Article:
A DECISION is due this week on a huge development planned for a former tax office in the Bradford district.
The plan – one of the biggest residential schemes proposed for the district in recent years – relates to the former HMRC site on Salts Mill Road, between Shipley and the Saltaire World Heritage Site.
Details of the planning application – submitted to Bradford Council by Artisan Real Estate – were revealed at the end of last October.
This will now go before the local authority’s Regulatory and Appeals Committee on Thursday in a report from Planning, Transportation & Highways Assistant Director, Richard Hollinson.
He has recommended that planning permission be granted for the development.
This includes demolishing the current building on site, then creating 289 residential dwellings, as well as 722 square metres of flexible commercial, business and service floor space, which will provide a workspace hub and café, according to the report.
Shipley MP Philip Davies has welcomed the recommendation.
He said: “My view is, it’s currently an eyesore, the site needs to be developed and ultimately you can only really develop what people are prepared to do.
“I would very much agree with the assistant director and that Bradford Council needs to crack on and see this site developed as soon as possible.”
In November 2015, the Government announced the Shipley office of HMRC – one of the town’s biggest employers – would close, with staff moved to Leeds. Despite campaigns to keep the office in the town, it was shut and put on the market. The report discusses the effect of the development on employment.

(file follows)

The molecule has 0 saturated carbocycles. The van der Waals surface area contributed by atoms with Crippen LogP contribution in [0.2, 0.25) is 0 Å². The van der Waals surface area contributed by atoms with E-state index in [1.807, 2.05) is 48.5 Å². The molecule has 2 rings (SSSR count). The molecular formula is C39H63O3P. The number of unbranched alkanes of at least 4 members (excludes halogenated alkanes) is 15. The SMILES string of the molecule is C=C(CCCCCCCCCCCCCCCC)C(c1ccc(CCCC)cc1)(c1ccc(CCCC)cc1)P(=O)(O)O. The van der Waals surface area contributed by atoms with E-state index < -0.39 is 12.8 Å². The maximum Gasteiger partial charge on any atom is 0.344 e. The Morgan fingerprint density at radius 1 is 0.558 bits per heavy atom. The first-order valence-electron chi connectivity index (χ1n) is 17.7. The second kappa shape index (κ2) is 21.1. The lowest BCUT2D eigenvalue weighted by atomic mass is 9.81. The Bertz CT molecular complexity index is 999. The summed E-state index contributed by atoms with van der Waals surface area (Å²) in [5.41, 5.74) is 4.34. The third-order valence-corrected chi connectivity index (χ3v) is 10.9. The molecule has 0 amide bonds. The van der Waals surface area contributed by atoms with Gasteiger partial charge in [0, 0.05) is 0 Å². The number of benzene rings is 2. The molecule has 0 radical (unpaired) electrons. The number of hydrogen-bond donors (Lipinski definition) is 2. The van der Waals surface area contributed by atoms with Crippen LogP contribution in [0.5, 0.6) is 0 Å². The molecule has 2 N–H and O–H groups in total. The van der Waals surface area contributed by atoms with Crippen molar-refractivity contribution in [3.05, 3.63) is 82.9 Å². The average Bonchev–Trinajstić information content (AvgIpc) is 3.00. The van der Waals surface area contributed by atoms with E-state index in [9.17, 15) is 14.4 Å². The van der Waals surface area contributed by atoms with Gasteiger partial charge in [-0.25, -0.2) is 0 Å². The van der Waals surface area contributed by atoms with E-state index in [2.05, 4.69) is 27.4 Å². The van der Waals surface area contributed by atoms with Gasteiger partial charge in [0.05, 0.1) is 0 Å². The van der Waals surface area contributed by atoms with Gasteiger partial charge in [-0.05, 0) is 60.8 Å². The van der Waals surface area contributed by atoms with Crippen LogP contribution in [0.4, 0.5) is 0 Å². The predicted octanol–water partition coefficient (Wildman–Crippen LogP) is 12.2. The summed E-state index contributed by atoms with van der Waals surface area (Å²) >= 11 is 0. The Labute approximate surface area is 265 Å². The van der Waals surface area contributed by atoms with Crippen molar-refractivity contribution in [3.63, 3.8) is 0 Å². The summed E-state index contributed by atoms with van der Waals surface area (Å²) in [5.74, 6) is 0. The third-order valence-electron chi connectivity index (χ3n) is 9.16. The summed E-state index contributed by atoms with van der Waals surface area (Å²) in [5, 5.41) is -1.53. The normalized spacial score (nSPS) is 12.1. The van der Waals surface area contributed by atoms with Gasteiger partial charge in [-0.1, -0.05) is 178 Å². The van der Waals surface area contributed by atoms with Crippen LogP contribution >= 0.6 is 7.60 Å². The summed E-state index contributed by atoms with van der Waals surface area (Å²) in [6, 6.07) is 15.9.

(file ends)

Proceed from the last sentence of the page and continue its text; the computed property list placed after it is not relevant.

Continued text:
The submitted planning statement outlined the site “is not attractive for large-scale office use” due to it not being in the city centre, or close to a motorway junction and that Covid-19 has “enormously diminished the need for large-scale office space”.
It adds: “The existing office building was marketed for sale but there was no interest in acquiring the site for its current office use.”
Artisan Real Estate has approached hotel operators and crèche providers but the developers and operators concluded there is not currently sufficient demand in the market for these uses.
The Council’s Economic Development Department reviewed the submission and confirmed that demand for large office properties, even in city centres, has diminished and in areas like Saltaire is “non-existent”.
They also indicated that the Yorkshire Water Esholt estate will be the “principal site of commercial occupiers wishing to be based in the area” once it is redeveloped – a project that will provide 100,000 square metres of employment floor space.
Mr Davies said: “In an ideal world I would want the site to be developed for employment because that’s what we need and I want as much commercial activity in Shipley as possible, so people have got jobs on their doorsteps.”
But he added that “you can’t wait forever for the ideal development” and thinks it is probably the “best you can expect from the site”, with the hope it “can get going straight away”.
The residential units will be made up of 144 houses – a single one-bed home, and the rest a mix of two-bed, three-bed and four-bed properties – and 145 apartments.
There will be a dozen three-bed penthouse flats, 11 two-bed flats of the same style, two three-bed normal apartments and the remainder are either one-bed or two-bed.
The report says that just five of the housing units will be classed as “affordable housing”, which falls below the 58 units required by a policy in the Core Strategy.
But a Viability Assessment Report was provided, and independently reviewed by the Valuation Office Agency. This confirmed that the “abnormal costs associated with developing the site” means reaching the 58-unit level is “not viable”.
The report said: “The reduced level of affordable housing provision is therefore considered to be justified having taken account of scheme viability.”
This is something Mr Davies concurs with.
He said: “Ultimately we’ve got to be pragmatic about this and the scheme has to be viable and you’ve not got to effectively die on the hill that it doesn’t provide affordable housing.”
The politician added that if the site is not developed then there is no affordable housing at all.